Posted: Saturday, August 4, 2012
Article comment by: F.E. Velez

Let us look at this "concept in its's Entirety". The district moved the principle from KHS and the scores went up. Now this principle is at La Senita and the scores dropped like a rock. A few weeks ago this same principle was complaining about having a salary reduction. Maybe salaries should be tied directly to the grade each school recieves.

Posted: Friday, August 3, 2012
Article comment by: They Don't Fall Far From the Tree

The progeny will be rotten as long as the source smells of vinegar.

Posted: Friday, August 3, 2012
Article comment by: KM Z

Of Note: only four schools in the entire county received the "A" designation. A school in Colorado City, a school in Bullhead, and the two KUSD schools.

Posted: Friday, August 3, 2012
Article comment by: Bullied, Harassed Threatened?

The libs of this country act as if this is something new. I am 58 and was far from the "tough guy", I put up with it. This is all part of growing up. "pecking order". The phrase comes from how chickens (the bird) chose the "pecking order". It is everywhere in nature and not the cause of failure. Parents that don't care or are "high" are the cause.
The "system" cannot replace parents.

Posted: Friday, August 3, 2012
Article comment by: Leadership Problems

We had to withdraw our student from White Cliffs Middle school year before last. The bullying, fighting and disrespect there were overwhelming. The leadership was awful despite having good teachers who did their best to maintain order. When teachers are not supported by their Principal et al they cannot keep order because the bullies, bad kids and problem causers know there is little to no consequence for them. I am glad to see more attention being paid to the middle schools , in particular, and was not even mildly surprised that they received D's. Now, get busy and educate our children and throw the bad kids OUT. STRONG leadership is desperately needed.

Posted: Friday, August 3, 2012
Article comment by: William Wallace

How about stimulating interest in science and math by providing kids with positive role models? Like Scots!!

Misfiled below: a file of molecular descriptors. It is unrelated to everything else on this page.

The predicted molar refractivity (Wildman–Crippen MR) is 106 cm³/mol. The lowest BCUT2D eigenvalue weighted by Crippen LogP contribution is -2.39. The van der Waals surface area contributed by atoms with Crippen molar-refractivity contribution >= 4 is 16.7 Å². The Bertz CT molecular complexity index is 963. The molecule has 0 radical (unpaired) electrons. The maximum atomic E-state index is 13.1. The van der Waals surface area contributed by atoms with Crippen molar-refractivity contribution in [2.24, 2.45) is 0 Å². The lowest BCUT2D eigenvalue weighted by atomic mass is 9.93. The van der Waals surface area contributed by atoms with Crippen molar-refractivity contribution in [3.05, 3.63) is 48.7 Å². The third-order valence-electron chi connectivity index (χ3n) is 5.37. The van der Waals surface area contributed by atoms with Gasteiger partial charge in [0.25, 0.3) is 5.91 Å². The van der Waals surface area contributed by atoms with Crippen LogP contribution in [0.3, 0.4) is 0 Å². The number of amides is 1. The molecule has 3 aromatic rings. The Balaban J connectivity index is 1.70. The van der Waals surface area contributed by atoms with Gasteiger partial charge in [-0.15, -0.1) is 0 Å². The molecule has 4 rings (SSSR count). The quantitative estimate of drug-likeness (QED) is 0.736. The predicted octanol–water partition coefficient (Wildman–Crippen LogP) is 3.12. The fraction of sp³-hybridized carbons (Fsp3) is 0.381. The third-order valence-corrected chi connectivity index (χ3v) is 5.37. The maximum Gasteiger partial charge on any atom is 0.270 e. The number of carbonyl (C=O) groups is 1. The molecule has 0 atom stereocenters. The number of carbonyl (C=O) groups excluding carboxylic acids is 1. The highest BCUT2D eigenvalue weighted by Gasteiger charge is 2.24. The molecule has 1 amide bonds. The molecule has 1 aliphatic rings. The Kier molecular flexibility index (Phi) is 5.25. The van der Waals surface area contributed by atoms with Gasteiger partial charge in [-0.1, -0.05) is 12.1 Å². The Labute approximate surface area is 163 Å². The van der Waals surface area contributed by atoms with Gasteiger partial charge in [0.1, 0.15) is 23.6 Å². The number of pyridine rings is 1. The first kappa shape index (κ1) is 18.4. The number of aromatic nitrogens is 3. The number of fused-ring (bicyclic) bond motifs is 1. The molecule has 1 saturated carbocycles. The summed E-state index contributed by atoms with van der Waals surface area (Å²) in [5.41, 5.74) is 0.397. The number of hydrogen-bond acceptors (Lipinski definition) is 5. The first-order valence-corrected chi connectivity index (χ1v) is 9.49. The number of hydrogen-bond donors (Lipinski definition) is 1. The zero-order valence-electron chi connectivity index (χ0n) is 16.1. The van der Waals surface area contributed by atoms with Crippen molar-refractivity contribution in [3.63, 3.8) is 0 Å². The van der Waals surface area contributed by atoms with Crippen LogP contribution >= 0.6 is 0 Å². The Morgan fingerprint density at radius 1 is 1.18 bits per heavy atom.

Posted: Friday, August 3, 2012
Article comment by: Think about It

All of the students at the middle schools are not "bullied, harassed or threatened." Middle school is a tough age. They are full of hormones and trying to figure out what kind of person they are going to be. The scores will improve when the students themselves and their families decide to value education. The community needs to work together to foster the idea that hard work and learning are important, no matter what your future choices may be. The most successful schools have good parent involvement, students who WANT to learn, and teachers who do their best to give a quality education. @Former KUSD Teacher, I agree about class sizes. Our district needs to prioritize, and placing 3-4 more students per classroom (at all schools this year!) is NOT going to make things better. I don't know the right answer, but somehow the district needs to recruit and keep quality teachers, get parents involved with their kids' education, and motivate the students to want to succeed!

Posted: Friday, August 3, 2012
Article comment by: Big Duh

You know what? Kids that are bullied, harrassed and threatened every day by other students are not likely to perform well. The middle schools are apparently full of these thugs.

Posted: Friday, August 3, 2012
Article comment by: Former KUSD Teacher

Consolidate, cut, merge administrative duties throughout the district. Transfer those funds into classrooms. Parent involvement, teacher proficiency, and class size need to be scrutinized.